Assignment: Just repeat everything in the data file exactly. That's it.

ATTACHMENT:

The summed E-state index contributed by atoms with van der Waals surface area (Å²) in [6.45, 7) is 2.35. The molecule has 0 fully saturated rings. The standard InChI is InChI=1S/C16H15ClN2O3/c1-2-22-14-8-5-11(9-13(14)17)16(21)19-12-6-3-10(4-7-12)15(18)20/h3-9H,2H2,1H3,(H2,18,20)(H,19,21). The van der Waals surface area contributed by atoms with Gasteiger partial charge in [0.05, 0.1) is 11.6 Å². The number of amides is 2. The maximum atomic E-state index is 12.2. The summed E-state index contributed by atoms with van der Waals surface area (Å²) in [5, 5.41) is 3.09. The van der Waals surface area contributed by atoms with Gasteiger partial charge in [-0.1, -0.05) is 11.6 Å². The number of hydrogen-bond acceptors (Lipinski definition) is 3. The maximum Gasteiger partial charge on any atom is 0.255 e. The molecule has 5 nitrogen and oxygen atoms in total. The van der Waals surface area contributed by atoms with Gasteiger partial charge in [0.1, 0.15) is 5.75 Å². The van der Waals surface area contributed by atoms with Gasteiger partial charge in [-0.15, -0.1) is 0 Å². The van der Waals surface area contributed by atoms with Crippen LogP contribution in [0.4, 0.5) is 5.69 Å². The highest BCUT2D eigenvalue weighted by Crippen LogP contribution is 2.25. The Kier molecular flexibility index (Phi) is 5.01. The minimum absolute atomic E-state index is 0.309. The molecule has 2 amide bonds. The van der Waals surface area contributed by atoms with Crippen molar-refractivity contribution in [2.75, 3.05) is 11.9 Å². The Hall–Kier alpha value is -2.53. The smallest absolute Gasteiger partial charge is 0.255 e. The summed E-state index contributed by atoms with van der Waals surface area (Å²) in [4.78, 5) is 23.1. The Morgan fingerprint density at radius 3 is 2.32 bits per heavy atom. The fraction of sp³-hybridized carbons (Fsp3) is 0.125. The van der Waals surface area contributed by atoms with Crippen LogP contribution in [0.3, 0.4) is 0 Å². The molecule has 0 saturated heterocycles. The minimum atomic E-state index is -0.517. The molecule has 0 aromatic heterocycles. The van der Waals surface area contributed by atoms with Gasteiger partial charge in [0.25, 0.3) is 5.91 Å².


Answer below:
The summed E-state index contributed by atoms with van der Waals surface area (Å²) in [6.45, 7) is 2.35. The molecule has 0 fully saturated rings. The standard InChI is InChI=1S/C16H15ClN2O3/c1-2-22-14-8-5-11(9-13(14)17)16(21)19-12-6-3-10(4-7-12)15(18)20/h3-9H,2H2,1H3,(H2,18,20)(H,19,21). The van der Waals surface area contributed by atoms with Gasteiger partial charge in [0.05, 0.1) is 11.6 Å². The number of amides is 2. The maximum atomic E-state index is 12.2. The summed E-state index contributed by atoms with van der Waals surface area (Å²) in [5, 5.41) is 3.09. The van der Waals surface area contributed by atoms with Gasteiger partial charge in [-0.1, -0.05) is 11.6 Å². The number of hydrogen-bond acceptors (Lipinski definition) is 3. The maximum Gasteiger partial charge on any atom is 0.255 e. The molecule has 5 nitrogen and oxygen atoms in total. The van der Waals surface area contributed by atoms with Gasteiger partial charge in [0.1, 0.15) is 5.75 Å². The van der Waals surface area contributed by atoms with Gasteiger partial charge in [-0.15, -0.1) is 0 Å². The van der Waals surface area contributed by atoms with Crippen LogP contribution in [0.4, 0.5) is 5.69 Å². The highest BCUT2D eigenvalue weighted by Crippen LogP contribution is 2.25. The Kier molecular flexibility index (Phi) is 5.01. The minimum absolute atomic E-state index is 0.309. The molecule has 2 amide bonds. The van der Waals surface area contributed by atoms with Crippen molar-refractivity contribution in [2.75, 3.05) is 11.9 Å². The Hall–Kier alpha value is -2.53. The smallest absolute Gasteiger partial charge is 0.255 e. The summed E-state index contributed by atoms with van der Waals surface area (Å²) in [4.78, 5) is 23.1. The Morgan fingerprint density at radius 3 is 2.32 bits per heavy atom. The fraction of sp³-hybridized carbons (Fsp3) is 0.125. The van der Waals surface area contributed by atoms with Crippen LogP contribution in [0.3, 0.4) is 0 Å². The molecule has 0 saturated heterocycles. The minimum atomic E-state index is -0.517. The molecule has 0 aromatic heterocycles. The van der Waals surface area contributed by atoms with Gasteiger partial charge in [0.25, 0.3) is 5.91 Å².